Semiconductor manufacturers worldwide will have started construction on 19 new high-volume fabs by the end of this year and break ground on another 10 in 2022 to meet accelerating demand for chips across a wide range of markets including communications, computing, healthcare, online services and automotive, SEMI highlights in its quarterly World Fab Forecast report.
“Equipment spending for these 29 fabs is expected to surpass USD 140 billion over the next few years as the industry pushes to address the global chip shortage,” said Ajit Manocha, SEMI president and CEO in a press release. “In the medium and longer term, the fab capacity expansion will help meet projected strong demand for semiconductors stemming from emerging applications such as autonomous vehicles, artificial intelligence, high-performance computing, and 5G to 6G communications.”
China and Taiwan will lead the way in the new fab construction starts with eight each, followed by the Americas with six, Europe/Mideast with three, Japan and Korea with two each. Fabs that produce 300mm wafers will account for most of the new facilities – 15 – in 2021 and again in 2022, when seven fabs will begin construction. The remaining seven fabs planned over the two-year period will be 100mm, 150mm and 200mm facilities. The 29 fabs could produce as many as 2.6 million wafers per month (in 200mm equivalents).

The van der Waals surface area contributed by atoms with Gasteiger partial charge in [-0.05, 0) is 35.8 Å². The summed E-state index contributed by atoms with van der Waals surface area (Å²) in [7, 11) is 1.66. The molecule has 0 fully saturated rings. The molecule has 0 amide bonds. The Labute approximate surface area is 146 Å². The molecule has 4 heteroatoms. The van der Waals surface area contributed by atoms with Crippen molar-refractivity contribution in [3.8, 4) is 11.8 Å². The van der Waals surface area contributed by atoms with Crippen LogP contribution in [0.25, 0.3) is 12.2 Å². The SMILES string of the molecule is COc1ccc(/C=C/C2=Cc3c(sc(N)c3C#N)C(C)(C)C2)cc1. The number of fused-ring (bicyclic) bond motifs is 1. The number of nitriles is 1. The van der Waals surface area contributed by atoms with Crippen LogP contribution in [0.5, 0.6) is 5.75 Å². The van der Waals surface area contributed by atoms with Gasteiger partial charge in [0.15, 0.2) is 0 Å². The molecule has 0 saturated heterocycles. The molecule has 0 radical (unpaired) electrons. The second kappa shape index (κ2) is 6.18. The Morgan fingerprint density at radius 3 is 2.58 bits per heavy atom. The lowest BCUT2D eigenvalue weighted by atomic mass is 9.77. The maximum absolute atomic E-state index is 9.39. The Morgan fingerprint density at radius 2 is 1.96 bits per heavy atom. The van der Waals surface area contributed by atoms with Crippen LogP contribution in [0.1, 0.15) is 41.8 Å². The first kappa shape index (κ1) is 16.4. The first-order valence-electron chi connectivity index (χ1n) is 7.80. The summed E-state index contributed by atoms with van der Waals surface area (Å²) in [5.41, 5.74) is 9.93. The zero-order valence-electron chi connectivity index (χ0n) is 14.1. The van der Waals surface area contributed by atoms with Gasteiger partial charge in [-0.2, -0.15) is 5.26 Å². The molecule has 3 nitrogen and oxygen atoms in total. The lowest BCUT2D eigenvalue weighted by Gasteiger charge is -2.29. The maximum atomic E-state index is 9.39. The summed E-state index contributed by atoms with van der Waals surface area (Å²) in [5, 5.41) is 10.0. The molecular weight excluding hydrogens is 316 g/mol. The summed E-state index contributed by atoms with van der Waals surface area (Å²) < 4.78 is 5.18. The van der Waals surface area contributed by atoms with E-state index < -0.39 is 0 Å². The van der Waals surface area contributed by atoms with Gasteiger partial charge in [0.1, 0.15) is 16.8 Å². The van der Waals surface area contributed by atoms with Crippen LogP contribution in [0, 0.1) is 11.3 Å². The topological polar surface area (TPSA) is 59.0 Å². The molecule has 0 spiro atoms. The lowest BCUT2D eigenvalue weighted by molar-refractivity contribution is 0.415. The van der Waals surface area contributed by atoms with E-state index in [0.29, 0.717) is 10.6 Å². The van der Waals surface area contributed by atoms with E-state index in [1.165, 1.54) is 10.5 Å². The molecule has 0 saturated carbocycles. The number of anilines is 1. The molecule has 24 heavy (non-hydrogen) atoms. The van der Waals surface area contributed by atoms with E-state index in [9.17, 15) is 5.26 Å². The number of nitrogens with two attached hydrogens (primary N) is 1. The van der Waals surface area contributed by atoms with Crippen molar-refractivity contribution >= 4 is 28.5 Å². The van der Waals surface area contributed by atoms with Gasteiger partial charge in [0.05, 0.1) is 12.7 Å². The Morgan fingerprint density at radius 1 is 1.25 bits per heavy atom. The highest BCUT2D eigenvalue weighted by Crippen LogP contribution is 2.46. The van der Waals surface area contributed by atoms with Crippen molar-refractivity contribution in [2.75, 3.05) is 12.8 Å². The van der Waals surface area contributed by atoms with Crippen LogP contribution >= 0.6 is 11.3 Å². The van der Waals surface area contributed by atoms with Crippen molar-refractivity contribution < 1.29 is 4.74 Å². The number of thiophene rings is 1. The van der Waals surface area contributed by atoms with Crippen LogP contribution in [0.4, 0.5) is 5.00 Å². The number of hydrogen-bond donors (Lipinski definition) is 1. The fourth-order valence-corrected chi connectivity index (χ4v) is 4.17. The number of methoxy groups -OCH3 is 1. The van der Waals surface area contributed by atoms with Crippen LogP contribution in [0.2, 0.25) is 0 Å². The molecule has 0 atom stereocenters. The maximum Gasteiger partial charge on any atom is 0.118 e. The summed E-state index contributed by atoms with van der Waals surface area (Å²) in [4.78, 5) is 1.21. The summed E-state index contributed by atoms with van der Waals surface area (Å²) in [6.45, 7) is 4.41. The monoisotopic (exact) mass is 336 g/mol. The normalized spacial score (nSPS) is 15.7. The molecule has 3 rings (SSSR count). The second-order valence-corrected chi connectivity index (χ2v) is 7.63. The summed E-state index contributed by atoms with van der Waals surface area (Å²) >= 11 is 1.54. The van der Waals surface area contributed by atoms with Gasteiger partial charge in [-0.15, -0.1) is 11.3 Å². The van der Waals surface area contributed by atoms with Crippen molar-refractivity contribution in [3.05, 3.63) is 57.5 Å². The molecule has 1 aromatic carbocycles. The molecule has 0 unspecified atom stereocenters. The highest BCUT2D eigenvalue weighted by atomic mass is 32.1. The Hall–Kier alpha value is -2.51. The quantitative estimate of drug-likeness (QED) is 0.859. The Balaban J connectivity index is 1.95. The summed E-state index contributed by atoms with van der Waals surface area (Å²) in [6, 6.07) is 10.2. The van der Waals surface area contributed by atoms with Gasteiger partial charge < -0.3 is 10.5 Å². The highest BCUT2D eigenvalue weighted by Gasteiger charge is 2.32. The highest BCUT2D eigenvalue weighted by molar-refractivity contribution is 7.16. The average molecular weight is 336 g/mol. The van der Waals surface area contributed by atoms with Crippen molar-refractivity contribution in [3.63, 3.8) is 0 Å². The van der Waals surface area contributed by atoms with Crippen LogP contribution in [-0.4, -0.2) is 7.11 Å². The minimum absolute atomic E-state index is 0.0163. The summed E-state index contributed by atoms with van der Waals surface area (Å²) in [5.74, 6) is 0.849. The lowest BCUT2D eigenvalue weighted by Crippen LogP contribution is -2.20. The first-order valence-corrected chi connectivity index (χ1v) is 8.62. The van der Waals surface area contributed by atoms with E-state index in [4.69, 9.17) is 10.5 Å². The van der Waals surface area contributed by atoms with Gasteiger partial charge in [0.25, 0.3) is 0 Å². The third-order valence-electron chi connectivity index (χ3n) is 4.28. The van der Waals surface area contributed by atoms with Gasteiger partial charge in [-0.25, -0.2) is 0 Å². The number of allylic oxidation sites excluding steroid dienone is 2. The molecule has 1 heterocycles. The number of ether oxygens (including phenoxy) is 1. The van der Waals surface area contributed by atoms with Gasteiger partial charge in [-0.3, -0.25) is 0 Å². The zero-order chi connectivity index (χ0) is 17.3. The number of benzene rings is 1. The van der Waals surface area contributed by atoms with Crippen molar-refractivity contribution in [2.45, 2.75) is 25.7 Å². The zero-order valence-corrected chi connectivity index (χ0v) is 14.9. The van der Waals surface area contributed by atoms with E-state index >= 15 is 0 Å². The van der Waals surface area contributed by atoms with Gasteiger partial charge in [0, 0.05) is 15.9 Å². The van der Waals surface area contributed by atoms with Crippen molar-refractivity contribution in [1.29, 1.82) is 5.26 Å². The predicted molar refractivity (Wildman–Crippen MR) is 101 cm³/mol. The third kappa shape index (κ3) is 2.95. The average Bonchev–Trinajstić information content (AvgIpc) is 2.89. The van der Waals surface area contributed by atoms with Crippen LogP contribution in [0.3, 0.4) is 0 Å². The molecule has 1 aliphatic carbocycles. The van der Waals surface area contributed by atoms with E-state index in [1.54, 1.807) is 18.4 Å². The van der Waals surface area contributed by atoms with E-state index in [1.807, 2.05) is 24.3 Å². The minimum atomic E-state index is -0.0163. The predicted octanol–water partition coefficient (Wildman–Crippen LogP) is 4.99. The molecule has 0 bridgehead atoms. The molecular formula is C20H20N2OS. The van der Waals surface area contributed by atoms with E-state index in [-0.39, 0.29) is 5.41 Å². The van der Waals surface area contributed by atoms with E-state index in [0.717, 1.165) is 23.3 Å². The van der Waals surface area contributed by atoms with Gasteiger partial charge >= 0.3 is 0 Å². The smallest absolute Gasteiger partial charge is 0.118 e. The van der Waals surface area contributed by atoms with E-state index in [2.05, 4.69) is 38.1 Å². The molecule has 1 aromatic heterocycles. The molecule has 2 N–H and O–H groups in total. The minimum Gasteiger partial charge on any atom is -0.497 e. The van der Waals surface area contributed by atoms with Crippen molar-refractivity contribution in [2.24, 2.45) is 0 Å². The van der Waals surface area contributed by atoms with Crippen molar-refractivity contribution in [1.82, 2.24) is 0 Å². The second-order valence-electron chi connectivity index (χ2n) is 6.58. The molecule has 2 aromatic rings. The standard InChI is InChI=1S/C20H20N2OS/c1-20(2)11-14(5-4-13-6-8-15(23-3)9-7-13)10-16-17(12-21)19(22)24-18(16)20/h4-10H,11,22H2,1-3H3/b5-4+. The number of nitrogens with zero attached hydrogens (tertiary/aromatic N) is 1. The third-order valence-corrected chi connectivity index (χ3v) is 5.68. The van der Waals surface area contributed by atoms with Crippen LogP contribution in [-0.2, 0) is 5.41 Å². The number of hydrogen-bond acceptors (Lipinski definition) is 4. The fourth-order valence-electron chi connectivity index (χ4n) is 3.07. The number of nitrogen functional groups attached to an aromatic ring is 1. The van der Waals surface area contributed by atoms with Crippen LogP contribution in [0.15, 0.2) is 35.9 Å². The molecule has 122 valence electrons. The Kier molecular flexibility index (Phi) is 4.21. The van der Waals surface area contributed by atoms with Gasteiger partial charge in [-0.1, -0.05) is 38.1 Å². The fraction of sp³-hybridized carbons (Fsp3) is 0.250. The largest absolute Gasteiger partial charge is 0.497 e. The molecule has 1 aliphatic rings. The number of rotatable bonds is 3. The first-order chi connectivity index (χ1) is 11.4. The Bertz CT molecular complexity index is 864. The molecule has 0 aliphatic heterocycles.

Of the 29 fabs starting construction in 2021 and 2022, 15 are foundry facilities with capacities ranging from 30,000 to 220,000 wafers per month (200mm equivalents). The memory sector will begin construction on four fabs over the two-year span. Those facilities will boast higher capacities ranging from 100,000 to 400,000 wafers per month (200mm equivalents).
Of the semiconductor makers beginning construction of new fabs this year, many won’t start installing equipment until 2023 since it takes up to two years after ground is broken to reach that phase, though some could begin equipping as soon as the first half of next year.
While the World Fab Forecast shows 10 high-volume fabs starting construction next year, that number is likely to climb as chipmakers announce new facilities. The report tracks investments for fab construction and fab equipment, in addition to capacities, products and technologies from 2021 through 2022.